Even below this level, going steady and long gets me into an unusual state, without that "runner's high" (why do runner's get all the credit for this? is it because without it, the question arises - why on the earth would anyone want to run? Smile )

JBArk
JBArk is a Mandelthought; a non-fiction character in a drama of his own design he calls "LIFE" who partakes in consciousness expanding activities and substances; he should in no way be confused with SWIM, who is an eminently data-mineable and prolific character who has somehow convinced himself the target he wears on his forehead is actually a shield.
 
spinCycle
#30 Posted : 7/4/2013 3:42:51 PM

Life is Art is Life


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jbark wrote:
Guyomech wrote:
jBark, I've often found that an hour or so of steady hard cycling can bring on a state of mind that is clear, calm and sometimes profoundly expansive. The physical flow may very well be a component in this, but I was always under the impression that there was something biochemical going on, like that "runner's high" that you hear about.


Even below this level, going steady and long gets me into an unusual state, without that "runner's high" (why do runner's get all the credit for this? is it because without it, the question arises - why on the earth would anyone want to run? Smile )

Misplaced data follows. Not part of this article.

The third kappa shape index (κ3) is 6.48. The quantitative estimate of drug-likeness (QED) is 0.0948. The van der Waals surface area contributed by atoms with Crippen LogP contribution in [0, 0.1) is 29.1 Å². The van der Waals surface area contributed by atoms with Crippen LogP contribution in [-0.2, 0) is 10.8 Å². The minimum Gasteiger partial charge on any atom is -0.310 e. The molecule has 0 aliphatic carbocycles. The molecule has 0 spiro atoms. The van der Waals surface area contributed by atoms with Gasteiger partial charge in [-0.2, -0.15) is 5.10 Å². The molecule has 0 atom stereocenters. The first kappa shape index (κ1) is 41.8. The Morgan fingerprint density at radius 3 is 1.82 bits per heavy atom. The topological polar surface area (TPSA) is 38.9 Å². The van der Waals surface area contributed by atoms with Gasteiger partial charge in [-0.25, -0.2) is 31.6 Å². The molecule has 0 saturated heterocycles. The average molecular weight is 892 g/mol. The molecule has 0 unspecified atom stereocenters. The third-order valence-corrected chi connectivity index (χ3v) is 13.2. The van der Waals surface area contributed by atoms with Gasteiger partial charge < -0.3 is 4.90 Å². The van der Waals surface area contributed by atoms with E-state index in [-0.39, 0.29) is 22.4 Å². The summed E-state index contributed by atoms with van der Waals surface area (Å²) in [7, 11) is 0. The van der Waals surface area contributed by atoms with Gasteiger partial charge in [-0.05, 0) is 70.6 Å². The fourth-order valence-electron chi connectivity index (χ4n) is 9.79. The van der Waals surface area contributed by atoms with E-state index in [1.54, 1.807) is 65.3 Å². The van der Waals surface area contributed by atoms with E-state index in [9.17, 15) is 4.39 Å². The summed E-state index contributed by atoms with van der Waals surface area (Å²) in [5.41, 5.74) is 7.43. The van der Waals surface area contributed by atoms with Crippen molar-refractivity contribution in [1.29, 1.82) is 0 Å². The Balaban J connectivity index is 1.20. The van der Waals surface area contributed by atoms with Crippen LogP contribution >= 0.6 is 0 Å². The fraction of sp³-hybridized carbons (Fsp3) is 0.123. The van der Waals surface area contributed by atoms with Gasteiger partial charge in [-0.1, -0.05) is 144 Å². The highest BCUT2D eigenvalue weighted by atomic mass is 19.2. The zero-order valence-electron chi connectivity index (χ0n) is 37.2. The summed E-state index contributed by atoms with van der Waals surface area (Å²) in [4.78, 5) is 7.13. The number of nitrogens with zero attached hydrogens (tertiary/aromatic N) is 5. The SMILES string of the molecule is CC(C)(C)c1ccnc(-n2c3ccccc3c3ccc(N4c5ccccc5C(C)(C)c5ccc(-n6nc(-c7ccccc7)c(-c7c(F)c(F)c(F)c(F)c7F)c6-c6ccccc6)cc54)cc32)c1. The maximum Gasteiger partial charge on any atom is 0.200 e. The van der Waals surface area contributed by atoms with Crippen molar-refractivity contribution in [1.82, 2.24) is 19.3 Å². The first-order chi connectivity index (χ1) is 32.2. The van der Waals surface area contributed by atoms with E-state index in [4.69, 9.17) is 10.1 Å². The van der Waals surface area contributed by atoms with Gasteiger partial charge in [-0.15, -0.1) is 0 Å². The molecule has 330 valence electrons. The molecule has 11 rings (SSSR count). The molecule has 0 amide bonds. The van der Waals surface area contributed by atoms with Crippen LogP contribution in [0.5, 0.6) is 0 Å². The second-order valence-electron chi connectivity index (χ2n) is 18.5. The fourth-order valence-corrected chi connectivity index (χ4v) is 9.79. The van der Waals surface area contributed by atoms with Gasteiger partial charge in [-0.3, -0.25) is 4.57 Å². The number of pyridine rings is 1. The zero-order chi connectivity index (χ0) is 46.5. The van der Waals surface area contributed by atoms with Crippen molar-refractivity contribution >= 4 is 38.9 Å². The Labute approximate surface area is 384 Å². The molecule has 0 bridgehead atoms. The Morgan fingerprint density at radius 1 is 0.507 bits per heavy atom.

JBArk


In bicycling, when I get my Second Wind is where the good stuff kicks in. You know the feeling. You ride till you're tired, even sort of want to stop but keep pushing but then something else kicks in, a chemical soup of endorphins and other goodies and suddenly your HIGH. Really high. Like some sort of a psychedelic opiate. Everything goes sort of crystalline and crisp looking and you don't really feel pain in your muscles the same way. They still hurt a bit but it's sort of detached. Then it's so easy to just fall into the rhythm and crank away the miles. Smile